Protests in Bangladesh put an end to a corrupt quota system

Apr 19, 2018

INDIA reserves a share of jobs in government for people of particular castes. In Bangladesh, the dividing line is history. The ruling Awami League, which led the country’s independence movement, reserves 30% of public posts for descendants of those who fought in the war of secession from Pakistan in 1971 (a further 26% go to other groups). Students, who have been agitating for reform since February, want 90% of public posts to be awarded on merit. On April 11th Sheikh Hasina Wajed, the prime minister, faced with a spiralling series of demonstrations and sit-ins, appeared to accede to their demands, promising to abolish all the quotas. But there has been no official follow-up, and supporters of the quotas are now planning counter-demonstrations.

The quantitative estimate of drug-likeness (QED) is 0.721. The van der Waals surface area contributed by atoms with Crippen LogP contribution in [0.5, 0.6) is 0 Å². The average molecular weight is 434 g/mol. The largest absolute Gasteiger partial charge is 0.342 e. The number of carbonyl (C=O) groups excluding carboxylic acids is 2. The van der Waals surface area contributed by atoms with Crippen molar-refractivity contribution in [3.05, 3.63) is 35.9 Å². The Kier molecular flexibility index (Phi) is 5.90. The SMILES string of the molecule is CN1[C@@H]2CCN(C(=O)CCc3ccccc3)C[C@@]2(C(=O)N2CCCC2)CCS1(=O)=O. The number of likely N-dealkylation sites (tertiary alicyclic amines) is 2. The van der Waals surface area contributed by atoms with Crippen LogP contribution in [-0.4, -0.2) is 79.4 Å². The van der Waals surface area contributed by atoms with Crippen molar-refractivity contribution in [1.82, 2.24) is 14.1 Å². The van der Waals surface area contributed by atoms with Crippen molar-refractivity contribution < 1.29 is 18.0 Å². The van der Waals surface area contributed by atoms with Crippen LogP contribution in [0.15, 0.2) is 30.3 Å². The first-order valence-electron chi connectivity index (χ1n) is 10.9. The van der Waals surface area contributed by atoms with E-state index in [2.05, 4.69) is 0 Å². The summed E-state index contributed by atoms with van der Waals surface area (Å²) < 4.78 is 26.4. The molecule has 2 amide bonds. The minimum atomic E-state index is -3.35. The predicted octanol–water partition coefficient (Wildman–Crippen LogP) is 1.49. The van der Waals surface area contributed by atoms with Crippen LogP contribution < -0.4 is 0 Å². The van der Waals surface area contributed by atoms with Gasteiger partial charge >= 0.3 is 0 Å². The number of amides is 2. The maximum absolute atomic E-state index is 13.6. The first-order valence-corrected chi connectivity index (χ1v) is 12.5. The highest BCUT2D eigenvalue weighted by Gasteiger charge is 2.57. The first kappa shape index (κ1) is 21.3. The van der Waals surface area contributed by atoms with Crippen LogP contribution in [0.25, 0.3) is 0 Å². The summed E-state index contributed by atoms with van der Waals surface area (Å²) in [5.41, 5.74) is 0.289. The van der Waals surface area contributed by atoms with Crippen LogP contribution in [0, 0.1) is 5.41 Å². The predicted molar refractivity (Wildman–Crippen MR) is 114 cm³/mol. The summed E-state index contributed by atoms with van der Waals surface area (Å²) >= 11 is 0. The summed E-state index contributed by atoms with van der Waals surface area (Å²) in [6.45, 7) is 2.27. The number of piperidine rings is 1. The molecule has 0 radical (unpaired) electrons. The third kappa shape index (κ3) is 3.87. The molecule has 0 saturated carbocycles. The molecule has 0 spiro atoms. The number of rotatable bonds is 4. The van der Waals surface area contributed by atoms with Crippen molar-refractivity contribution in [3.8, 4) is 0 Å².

The anti-quota protests, suspended for now, first erupted on the campus of Dhaka University on April 8th. They quickly spread, gripping public and private universities across the country. In Dhaka, the capital, police used tear gas, batons...

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